Applied CFD around/inside complex geometries

Despite extensive research and significant progress in CFD over the last 30 years, there are still several technical challenges with respect to accuracy and computational efficiency when computing aerodynamic flows around and inside aeronautical configurations. CFD simulations of engineering interest include high Reynolds numbers and complex geometries, and are mostly under-resolved with respect to the grid. There is significant progress in the framework of LES, however, RANS will continue to be used in engineering design studies, at least in the foreseeable future. We have developed a CFD software suite, called Azure [1,2], which aims to address some of the present CFD challenges in a threefold way: (i) enable the assessment of accuracy and efficiency of different numerical schemes and physics models by incorporating them in the same computational framework, based on block-structured [3,4] or unstructured/hybrid grids [5,6]; (ii) implement the most suitable computational approach for each problem; (iii) offer a high-fidelity CFD framework that offers implicit large eddy simulations (ILES); Reynolds-Averaged Navier-Stokes (RANS) models; and Detached Eddy Simulation (DES).

The common basis of the RANS, ILES and DES methods in the framework of Azure is the use of high-resolution and high-order methods, which has been implemented in a variety of flows and grid topologies. We have investigated the accuracy and efficiency of Azure for problems ranging from fundamental turbulent flows and aicraft wings to complex airctaft configurations.

Unstructured surface mesh of the DLR-F6 with CFM56-type nacelles and results from RANS simulations; Mach number of 0.75, zero angle of attack, and Reynolds number of 3x106; [1,2] using methods of [5,6].

Pressure contour plots around the DLR F11 high-lift configuration; comparisons between experiment and Azure simulations for ten spanwise cross-sections along the wing [1,2].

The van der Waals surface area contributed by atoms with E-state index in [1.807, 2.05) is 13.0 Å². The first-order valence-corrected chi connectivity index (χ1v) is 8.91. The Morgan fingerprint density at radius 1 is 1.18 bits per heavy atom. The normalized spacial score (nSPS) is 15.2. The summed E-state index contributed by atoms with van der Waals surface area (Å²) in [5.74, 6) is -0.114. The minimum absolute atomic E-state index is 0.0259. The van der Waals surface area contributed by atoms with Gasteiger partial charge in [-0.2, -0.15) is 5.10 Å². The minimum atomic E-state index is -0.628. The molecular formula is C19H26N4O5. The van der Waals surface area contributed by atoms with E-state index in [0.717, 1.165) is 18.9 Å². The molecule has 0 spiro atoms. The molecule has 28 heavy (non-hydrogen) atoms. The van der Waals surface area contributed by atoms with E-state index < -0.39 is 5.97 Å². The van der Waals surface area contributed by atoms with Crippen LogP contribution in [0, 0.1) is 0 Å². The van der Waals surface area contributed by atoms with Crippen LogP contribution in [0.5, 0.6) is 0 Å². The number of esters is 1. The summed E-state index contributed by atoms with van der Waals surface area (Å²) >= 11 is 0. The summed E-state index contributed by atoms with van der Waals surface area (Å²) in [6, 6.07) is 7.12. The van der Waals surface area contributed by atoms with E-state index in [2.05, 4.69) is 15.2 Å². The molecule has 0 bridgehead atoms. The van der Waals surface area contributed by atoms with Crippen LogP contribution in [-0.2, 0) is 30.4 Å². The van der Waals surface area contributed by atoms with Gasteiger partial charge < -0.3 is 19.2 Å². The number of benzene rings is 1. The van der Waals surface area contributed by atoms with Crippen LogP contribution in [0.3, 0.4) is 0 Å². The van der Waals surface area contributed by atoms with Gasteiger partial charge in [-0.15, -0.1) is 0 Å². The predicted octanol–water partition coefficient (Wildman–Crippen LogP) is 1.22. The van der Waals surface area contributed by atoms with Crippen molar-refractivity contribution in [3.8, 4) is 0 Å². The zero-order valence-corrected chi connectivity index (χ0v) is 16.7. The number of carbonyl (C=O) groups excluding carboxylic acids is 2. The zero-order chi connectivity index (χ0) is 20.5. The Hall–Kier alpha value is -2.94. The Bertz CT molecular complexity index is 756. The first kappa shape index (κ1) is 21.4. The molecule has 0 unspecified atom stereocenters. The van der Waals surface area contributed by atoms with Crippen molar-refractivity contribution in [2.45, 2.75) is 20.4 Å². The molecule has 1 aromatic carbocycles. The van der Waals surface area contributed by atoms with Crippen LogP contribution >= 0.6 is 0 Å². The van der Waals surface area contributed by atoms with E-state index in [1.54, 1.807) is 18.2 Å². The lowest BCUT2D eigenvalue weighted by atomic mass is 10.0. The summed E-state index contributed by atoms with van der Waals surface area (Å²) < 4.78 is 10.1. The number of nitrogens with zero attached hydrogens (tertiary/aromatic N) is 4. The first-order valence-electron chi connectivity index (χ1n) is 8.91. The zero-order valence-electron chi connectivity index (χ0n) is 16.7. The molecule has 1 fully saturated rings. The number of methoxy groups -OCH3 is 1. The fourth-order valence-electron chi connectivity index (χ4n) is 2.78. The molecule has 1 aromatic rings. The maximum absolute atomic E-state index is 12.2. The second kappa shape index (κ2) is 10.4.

Using high-fidelity CFD based on Implicit Large Eddy Simulations, we have studied [6] the time-varying airwake which is shed behind any ship which is moving relative to the wind. The behaviour of this airwake is of key importance to helicopter pilots, who must land safely on the flight deck in condi-tions which are potentially lethal. During the approach to the ship the pilots typically have to deal with adverse weather conditions, rolling and pitching of a very small landing deck and the presence of turbulence generated by the ships superstructure. To enable pilots to decide if it is possible to land on a ship in a given weather condition, it is common practise to define ship/helicopter operating limits (SHOLs) for a given ship-helicopter combination. The operating limits are given as a function of the wind over deck (WOD) velocity. Determining the SHOLs is extremely costly, requiring availability of the ship and test pilot time. The ship/air interface framework (SAIF) aims to enable experienced test pilots to predict the SHOLS for a given naval vessel years before the real test flights are undertaken and to give improve-ments to the quality of the operating limits, using advanced flight simulators An important component in the SAIF project is the provision of a time-accurate airwake into the simulation framework. The aim was to verify if benefits can be gained by replacing with ILES the existing time-averaged data produced using RANS computations. Although existing simulations included a fluctuating velocity added to the time averaged data, this fluctuating velocity could not be expected to have the correct spectral content as compared to a real airwake. In reality, the airwake consists of complex, interacting coherent structures. These coherent structures are, of course, dependent on the actual physical structure of a given ship. The vast majority of the previous works use compressible upwind numerical methods to simulate the flow field, usually rescaling the flow velocity up to Mach 0.3. Most simulations run at Mach 0.3 because a) it is more computationally efficient (i.e. a smaller number of time steps per simulation) and b) upwind methods are excessively dissipative at low Mach numbers. With regard to the second reason, it has been shown [7] that the dissipation of turbulent kinetic energy in an upwind scheme increases as the inverse of the Mach number. Hence if the simulation was run at the true Mach number then the upwind method would dissipate the majority of the turbulent structures. However, even when rescaling the flow Mach number to 0.3, the instabilities which seed turbulent fluctuations occur at a much lower Mach number, meaning that they will still be excessively damped. This prevents the natural turbulent breakdown of large structures and the growth of very small structures, producing very dissipative results.